What would be the added value of this as opposed to hooking up two 
sticks to the same machine running fgfs? I'm not sure whether that will 
work as well under Unixes, but there is no trouble in using that on 
Windows machines, simply assign the axes of both sticks to the same 
controls. I've been running dual control setups like that for a long 
time now, have yet to seriously test it with FlightGear but have no 
trouble using it on FS9.

Anders Gidenstam schreef:
> On Sat, 10 Nov 2007, Vivian Meazza wrote:
>> Anders is hard at work extending this into a co-pilot facility - watch this
>> space. Meanwhile - if you are on MP we're aboard and watching you :-).
> In case that made you curious, I can provide a preview since my 
> prototype has now reached a somewhat useable state.
> Pilot and copilot currently have shared control over aileron, elevator, 
> rudder, throttle, mixture, elevator trim, flaps and brakes. The copilot
> has a limited subset of the instrumentation.
> The system consists of two "aircraft":
> - The pilot uses a modified variant of the c172p from FlightGear/CVS.
>    The pilot need to specify the callsign of the copilot (other copilots
>    will be ignored). Note: if your designated copilot uses another aircraft
>    than c172p-copilot some of his/her control input will still affect your
>    aircraft..
>    Usage example:
>     fgfs --aircraft=c172p-pilot --prop:/sim/remote/pilot-callsign="copilot"
> - The copilot uses a special "aircraft" c172p-copilot which
>    piggybacks on the designated pilot and captures the local control
>    inputs. A current limitation is that only the cockpit view (ctrl-v)
>    is jitter free. There is also a noticable delay between control inputs
>    and effect, since they are passed via the the multiplayer protocol.
>    The severity of this delay depend on round trip time and some other
>    factors - the delay seems significantly longer than the round trip time
>    itself.
>    Since being part of a control loop most likely wasn't in the
>    design spec. for the multiplayer protocol I think we can improve this.
>    E.g. by allowing the pilot side to bypass the deliberate
>    delay/interpolation of control inputs from the copilot.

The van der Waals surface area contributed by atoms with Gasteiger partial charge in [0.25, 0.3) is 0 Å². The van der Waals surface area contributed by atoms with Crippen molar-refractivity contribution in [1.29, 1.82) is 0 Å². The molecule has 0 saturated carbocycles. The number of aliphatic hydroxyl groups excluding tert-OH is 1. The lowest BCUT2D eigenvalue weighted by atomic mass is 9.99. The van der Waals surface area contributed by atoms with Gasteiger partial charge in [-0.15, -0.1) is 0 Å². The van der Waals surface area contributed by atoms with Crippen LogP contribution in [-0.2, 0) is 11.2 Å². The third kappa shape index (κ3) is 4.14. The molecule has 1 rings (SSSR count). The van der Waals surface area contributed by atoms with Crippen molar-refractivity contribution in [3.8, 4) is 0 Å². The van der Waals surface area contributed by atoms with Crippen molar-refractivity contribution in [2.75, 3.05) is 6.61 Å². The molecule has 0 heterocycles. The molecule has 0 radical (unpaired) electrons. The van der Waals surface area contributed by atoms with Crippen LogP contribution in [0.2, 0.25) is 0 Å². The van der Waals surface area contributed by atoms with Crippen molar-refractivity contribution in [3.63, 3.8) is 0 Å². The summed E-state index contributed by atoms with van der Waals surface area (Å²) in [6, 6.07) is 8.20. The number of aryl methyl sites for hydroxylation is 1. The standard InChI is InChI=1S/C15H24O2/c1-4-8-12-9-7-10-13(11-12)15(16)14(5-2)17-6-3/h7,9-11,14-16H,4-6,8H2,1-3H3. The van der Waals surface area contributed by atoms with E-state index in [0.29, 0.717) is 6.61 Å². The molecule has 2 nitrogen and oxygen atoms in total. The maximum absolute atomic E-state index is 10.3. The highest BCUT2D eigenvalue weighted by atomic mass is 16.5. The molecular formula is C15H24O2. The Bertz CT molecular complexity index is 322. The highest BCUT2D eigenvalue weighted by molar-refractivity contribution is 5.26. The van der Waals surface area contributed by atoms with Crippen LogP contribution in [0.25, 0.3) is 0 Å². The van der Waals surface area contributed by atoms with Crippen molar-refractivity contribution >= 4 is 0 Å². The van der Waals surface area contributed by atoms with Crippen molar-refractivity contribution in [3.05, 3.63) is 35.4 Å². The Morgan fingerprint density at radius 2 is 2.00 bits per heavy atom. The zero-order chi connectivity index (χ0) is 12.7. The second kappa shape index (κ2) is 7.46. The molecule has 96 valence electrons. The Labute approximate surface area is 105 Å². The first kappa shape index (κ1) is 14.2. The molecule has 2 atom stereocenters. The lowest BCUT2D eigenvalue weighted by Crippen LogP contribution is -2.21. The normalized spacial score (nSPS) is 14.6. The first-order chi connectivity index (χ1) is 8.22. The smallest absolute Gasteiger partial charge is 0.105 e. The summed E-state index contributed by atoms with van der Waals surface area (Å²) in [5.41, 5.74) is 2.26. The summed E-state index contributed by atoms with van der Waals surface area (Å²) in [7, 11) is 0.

>    That said, I have flown successfully as copilot in a setup with
>    100-120ms round trip time between both pilot and server and copilot and
>    server (total delay >500ms). Landing is a bit exciting in that
>    case, though.
>    The deliberate delay added by AIMultiplayer can be significant - I have
>    seen (rare) >5 sec delays on my LAN - I think some unfortunate
>    interaction during the startup of the pilot and copilot fgfs instances
>    messed up the AIMultiplayer lag tuning.
>    Usage example:
>     fgfs --aircraft=c172p-copilot --prop:/sim/remote/pilot-callsign="pilot"
> The prototype is available here:
> http://www.gidenstam.org/FlightGear/misc/c172p-dual_fgfsCVS.tar.gz
> (See http://www.gidenstam.org/FlightGear/misc/ for updates and some other 
> small projects.)
> Observations/Comments:
> - In FlightGear/plib the fixed nearplane setting of 10ft cuts away most of
>    the aircraft for the copilot.
> - The AIMultiplayer processing of incoming MP data adds a deliberate delay
>    which sometimes seems to become excessive (> 5 sec on a LAN?).
>    I know some extra delay is needed to make animation of MP aircraft
>    smooth and avoid extrapolation, but it would be nice to be able to
>    reduce or disable it for the control inputs from the copilot. A property
>    below multiplayer[x]/controls/ in the AI/MP subtree to control this
>    would be nice.
> - In the long run I think we'd want the MP system to support something
>    similar to publish/subscribe - e.g. the properties sent from the copilot
>    is only interesting for the pilot and the extended aircraft state
>    sent(/published) by the pilot aircraft is only interesting to the
>    copilot or anyone else riding in the cockpit.
>    Currently everybody in the neighbourhood receives the data.
> Have fun piloting!
> Cheers,
> Anders

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